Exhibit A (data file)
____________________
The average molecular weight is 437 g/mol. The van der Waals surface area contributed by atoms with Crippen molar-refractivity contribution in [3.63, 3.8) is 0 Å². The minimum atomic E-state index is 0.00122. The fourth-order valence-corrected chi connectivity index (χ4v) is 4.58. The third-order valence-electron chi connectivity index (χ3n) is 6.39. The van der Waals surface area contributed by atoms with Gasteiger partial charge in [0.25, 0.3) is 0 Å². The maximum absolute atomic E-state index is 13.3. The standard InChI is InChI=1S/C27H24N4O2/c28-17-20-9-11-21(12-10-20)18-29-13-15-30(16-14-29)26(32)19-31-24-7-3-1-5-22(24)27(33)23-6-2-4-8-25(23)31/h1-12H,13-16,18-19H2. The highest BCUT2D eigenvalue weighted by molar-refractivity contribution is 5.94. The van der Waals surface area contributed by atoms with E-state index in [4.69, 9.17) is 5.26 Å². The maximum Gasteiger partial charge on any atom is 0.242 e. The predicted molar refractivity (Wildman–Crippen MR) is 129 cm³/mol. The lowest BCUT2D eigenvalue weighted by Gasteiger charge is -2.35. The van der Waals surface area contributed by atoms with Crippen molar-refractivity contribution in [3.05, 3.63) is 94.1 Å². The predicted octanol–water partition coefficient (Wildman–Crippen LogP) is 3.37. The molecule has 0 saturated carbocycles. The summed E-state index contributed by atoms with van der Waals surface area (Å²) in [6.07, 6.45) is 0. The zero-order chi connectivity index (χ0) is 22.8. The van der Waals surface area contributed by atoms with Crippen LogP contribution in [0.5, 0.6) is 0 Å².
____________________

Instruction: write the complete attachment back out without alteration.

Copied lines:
The average molecular weight is 437 g/mol. The van der Waals surface area contributed by atoms with Crippen molar-refractivity contribution in [3.63, 3.8) is 0 Å². The minimum atomic E-state index is 0.00122. The fourth-order valence-corrected chi connectivity index (χ4v) is 4.58. The third-order valence-electron chi connectivity index (χ3n) is 6.39. The van der Waals surface area contributed by atoms with Gasteiger partial charge in [0.25, 0.3) is 0 Å². The maximum absolute atomic E-state index is 13.3. The standard InChI is InChI=1S/C27H24N4O2/c28-17-20-9-11-21(12-10-20)18-29-13-15-30(16-14-29)26(32)19-31-24-7-3-1-5-22(24)27(33)23-6-2-4-8-25(23)31/h1-12H,13-16,18-19H2. The highest BCUT2D eigenvalue weighted by molar-refractivity contribution is 5.94. The van der Waals surface area contributed by atoms with E-state index in [4.69, 9.17) is 5.26 Å². The maximum Gasteiger partial charge on any atom is 0.242 e. The predicted molar refractivity (Wildman–Crippen MR) is 129 cm³/mol. The lowest BCUT2D eigenvalue weighted by Gasteiger charge is -2.35. The van der Waals surface area contributed by atoms with Crippen molar-refractivity contribution in [3.05, 3.63) is 94.1 Å². The predicted octanol–water partition coefficient (Wildman–Crippen LogP) is 3.37. The molecule has 0 saturated carbocycles. The summed E-state index contributed by atoms with van der Waals surface area (Å²) in [6.07, 6.45) is 0. The zero-order chi connectivity index (χ0) is 22.8. The van der Waals surface area contributed by atoms with Crippen LogP contribution in [0.5, 0.6) is 0 Å².